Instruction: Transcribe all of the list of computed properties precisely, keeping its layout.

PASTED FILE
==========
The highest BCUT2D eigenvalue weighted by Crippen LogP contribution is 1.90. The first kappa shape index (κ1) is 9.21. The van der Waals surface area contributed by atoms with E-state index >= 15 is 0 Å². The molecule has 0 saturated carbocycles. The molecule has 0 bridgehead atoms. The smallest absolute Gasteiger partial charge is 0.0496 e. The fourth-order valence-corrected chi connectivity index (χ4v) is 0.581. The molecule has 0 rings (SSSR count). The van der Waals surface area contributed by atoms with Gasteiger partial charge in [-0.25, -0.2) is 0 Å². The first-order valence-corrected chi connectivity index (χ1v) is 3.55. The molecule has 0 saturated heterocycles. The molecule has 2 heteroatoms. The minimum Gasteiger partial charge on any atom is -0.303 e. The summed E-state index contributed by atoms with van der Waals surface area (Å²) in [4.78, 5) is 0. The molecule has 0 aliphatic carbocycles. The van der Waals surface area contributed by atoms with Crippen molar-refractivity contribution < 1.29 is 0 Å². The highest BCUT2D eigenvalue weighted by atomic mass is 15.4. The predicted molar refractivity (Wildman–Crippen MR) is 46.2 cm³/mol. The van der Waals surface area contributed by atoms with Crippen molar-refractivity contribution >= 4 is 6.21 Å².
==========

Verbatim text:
The highest BCUT2D eigenvalue weighted by Crippen LogP contribution is 1.90. The first kappa shape index (κ1) is 9.21. The van der Waals surface area contributed by atoms with E-state index >= 15 is 0 Å². The molecule has 0 saturated carbocycles. The molecule has 0 bridgehead atoms. The smallest absolute Gasteiger partial charge is 0.0496 e. The fourth-order valence-corrected chi connectivity index (χ4v) is 0.581. The molecule has 0 rings (SSSR count). The van der Waals surface area contributed by atoms with Gasteiger partial charge in [-0.25, -0.2) is 0 Å². The first-order valence-corrected chi connectivity index (χ1v) is 3.55. The molecule has 0 saturated heterocycles. The molecule has 2 heteroatoms. The minimum Gasteiger partial charge on any atom is -0.303 e. The summed E-state index contributed by atoms with van der Waals surface area (Å²) in [4.78, 5) is 0. The molecule has 0 aliphatic carbocycles. The van der Waals surface area contributed by atoms with Crippen molar-refractivity contribution < 1.29 is 0 Å². The highest BCUT2D eigenvalue weighted by atomic mass is 15.4. The predicted molar refractivity (Wildman–Crippen MR) is 46.2 cm³/mol. The van der Waals surface area contributed by atoms with Crippen molar-refractivity contribution >= 4 is 6.21 Å².